Several of the top 10 markets for job gains in the U.S. added more jobs in the year-ending July than they did in June, according to data released by the Bureau of Labor Statistics (BLS). This uptick in job gains in half of the top 10 markets slowed the downward trend of combined gains that we have seen over the past several months. Still, we expect combined annual job gains to return closer to historical norms (between 500,000 and 600,000 jobs) among the top 10 markets by late 2021 or early 2022.
Nine of last month’s top 10 markets for job gains returned to July’s list, with several changing places. New York remained the top job generating market in the country, adding 422,800 jobs in the year-ending July 2021, almost twice the volume of the #2 market of Los Angeles with 242,900 jobs gained. While Los Angeles moved up two spots from last month, Boston remained at #3 with a gain of 194,100 jobs and Chicago slipped from #2 in June to #4 in July with a solid 181,100 jobs gained.
Dallas and Atlanta each jumped up two spots to land at #5 and #6 with gains of 171,800 and 165,800, respectively. Phoenix also leapt up the list to the #7 spot from #10 in June with a gain of 154,300 jobs. Philadelphia fell three spots to #8, adding 138,900 jobs in July, while June’s #6 – Washington, DC slipped to the #10 spot with a gain of 135,500 jobs. Houston replaced Detroit on the list of top job gain markets, coming in at #9 with 136,400 jobs added for the year.
Compared to February 2020 employment levels, all the top 10 job gain markets are still below their pre-pandemic employment levels. However, Dallas is on the verge of recovering all the jobs lost since the pandemic began. With only 10,900 jobs to go, Dallas is just 0.4% below the February 2020 job count. New York (-8.9%) and Los Angeles (-9.1%) have the most ground to make up, while the remaining top 10 markets are about 2% to 5% below pre-pandemic employment levels.
Thirteen of the 150 markets RealPage tracks have regained all the jobs lost during the pandemic and, except for Salt Lake City, are mostly small college towns. Austin is essentially back to pre-pandemic employment, just 300 jobs below February 2020 levels, while Kansas City, Knoxville, Jacksonville and Denver are all less than 1% below a full recovery. In addition to New York and Los Angeles, markets that still have a long road to full recovery include Midland/Odessa, Urban Honolulu, New Orleans, Orlando and Las Vegas. Each are still 9% or more below their February 2020 employment levels.
Comparing annual job gain on a month-over-month basis, about one-third of the 150 largest markets had higher annual job gains in July than in June as the remaining two-thirds continue to normalize closer to their historical trends. Houston, Los Angeles, Phoenix and Miami added at least 11,000 to 35,000 more jobs to their annual totals than the previous month’s annual gain. The biggest declines in annual job gains from June were in New York (-127,600), Philadelphia (-68,000), Detroit (-50,600 jobs), Chicago (-44,600 jobs) and Nassau County-Suffolk County, NY (-43,800 jobs).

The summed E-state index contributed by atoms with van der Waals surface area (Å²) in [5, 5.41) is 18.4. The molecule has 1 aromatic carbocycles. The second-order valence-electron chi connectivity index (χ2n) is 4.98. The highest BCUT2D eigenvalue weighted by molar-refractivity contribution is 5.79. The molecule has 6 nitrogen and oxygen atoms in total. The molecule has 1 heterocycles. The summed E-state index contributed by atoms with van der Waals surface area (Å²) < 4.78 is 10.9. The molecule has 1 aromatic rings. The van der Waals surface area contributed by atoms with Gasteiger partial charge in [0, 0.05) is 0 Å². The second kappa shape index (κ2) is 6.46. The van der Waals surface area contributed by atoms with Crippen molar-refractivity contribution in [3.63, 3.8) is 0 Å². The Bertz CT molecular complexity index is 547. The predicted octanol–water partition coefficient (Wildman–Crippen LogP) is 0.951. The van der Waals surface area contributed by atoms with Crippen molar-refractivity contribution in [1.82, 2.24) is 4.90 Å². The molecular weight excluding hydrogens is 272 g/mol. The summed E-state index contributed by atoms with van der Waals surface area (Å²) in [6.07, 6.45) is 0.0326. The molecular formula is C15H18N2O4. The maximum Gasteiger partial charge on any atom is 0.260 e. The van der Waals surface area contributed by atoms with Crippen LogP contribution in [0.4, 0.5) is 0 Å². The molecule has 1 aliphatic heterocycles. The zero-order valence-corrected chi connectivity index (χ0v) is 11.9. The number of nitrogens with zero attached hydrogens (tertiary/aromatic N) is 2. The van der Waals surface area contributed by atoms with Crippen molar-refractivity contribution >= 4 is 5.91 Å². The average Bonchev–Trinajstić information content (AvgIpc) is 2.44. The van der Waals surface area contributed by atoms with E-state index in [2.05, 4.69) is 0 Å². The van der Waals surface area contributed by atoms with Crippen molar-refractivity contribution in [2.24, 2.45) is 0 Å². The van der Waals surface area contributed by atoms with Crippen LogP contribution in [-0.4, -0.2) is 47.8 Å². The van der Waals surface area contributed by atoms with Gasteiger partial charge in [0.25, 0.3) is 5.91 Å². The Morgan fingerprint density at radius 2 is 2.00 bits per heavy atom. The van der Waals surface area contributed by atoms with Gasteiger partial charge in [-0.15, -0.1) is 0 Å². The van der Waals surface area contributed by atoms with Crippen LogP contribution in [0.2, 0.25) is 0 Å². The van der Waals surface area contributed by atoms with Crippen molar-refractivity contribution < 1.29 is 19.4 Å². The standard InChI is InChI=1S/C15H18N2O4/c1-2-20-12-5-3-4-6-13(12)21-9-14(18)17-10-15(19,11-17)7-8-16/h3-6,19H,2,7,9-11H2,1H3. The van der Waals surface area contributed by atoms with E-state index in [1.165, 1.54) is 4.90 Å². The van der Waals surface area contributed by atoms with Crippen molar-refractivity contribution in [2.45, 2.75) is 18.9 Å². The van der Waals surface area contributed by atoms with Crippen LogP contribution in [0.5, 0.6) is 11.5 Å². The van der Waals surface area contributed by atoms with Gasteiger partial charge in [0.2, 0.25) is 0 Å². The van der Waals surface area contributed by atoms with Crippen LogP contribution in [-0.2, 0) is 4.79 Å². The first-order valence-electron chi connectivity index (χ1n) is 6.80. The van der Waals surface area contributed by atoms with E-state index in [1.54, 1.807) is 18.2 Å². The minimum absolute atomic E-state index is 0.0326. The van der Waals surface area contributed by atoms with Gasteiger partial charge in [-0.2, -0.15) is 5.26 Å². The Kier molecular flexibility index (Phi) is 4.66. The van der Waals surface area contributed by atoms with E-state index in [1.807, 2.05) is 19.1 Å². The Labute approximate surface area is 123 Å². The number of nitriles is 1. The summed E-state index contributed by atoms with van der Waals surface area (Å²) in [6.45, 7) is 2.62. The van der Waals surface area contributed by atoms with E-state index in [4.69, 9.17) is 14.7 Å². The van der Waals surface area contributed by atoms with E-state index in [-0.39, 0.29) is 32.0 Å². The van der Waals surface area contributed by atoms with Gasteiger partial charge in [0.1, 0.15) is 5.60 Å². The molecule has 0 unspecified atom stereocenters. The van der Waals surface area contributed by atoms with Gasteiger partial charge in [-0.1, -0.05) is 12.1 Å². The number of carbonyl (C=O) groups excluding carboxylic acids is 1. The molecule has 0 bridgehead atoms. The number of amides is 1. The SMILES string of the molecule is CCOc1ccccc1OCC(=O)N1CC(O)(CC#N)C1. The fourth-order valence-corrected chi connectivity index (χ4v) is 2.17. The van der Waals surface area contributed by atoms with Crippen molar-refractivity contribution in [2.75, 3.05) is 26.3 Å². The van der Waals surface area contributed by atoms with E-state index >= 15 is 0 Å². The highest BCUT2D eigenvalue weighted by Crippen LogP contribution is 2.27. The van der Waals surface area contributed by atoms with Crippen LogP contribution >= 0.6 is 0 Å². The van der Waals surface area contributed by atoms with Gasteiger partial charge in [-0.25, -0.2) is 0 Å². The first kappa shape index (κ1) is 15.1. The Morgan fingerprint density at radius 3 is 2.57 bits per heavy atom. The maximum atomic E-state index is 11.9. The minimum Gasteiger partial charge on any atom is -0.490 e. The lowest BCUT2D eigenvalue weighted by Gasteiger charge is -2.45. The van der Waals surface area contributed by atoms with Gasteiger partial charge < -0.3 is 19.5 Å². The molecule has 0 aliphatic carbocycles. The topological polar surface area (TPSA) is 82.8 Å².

These month-over-month comparisons of not seasonally adjusted labor data from the BLS can sometimes be misleading, but nonetheless give an idea of overall trends. In addition to the markets listed above, Washington, DC, Las Vegas, Boston and Minneapolis-St. Paul had declines of about 20,000 jobs or more compared to last month.
With the job gain spikes continuing to recede, 13 markets had annual job gains of 100,000 or more compared to 15 in June and 32 in April. Another 22 markets gained between 50,000 and 99,999 jobs, one less than June. None of the top 150 markets had an annual job loss from last July.
Annual percentage change in employment continues to be strong but with moderating job gains, the top performers have seen reduced job growth as well. Only half of June’s top 10 returned in July and June’s top percentage gain market of Las Vegas saw a reduction in job growth of 323 basis points (bps) to 9.5%, falling to third on the list.
Las Vegas, Providence and Anaheim were the only major markets in the top annual job growth market list, and all logged growth below 10%. Only the top market of Savannah, GA had a double-digit job growth figure (10.7%) in the year-ending July, as the remaining top growth markets ranged from 8% to almost 10%.
The weakest large markets for percentage growth had growth rates in the 3.5% to 4% range, while 62 markets ranged from 4% to 6% and 39 markets exceeded 6% growth (including the top 10). Only 15 small markets had employment growth rates of less than 3%.
To learn more about the data behind this article and what RealPage has to offer, visit https://www.realpage.com/.
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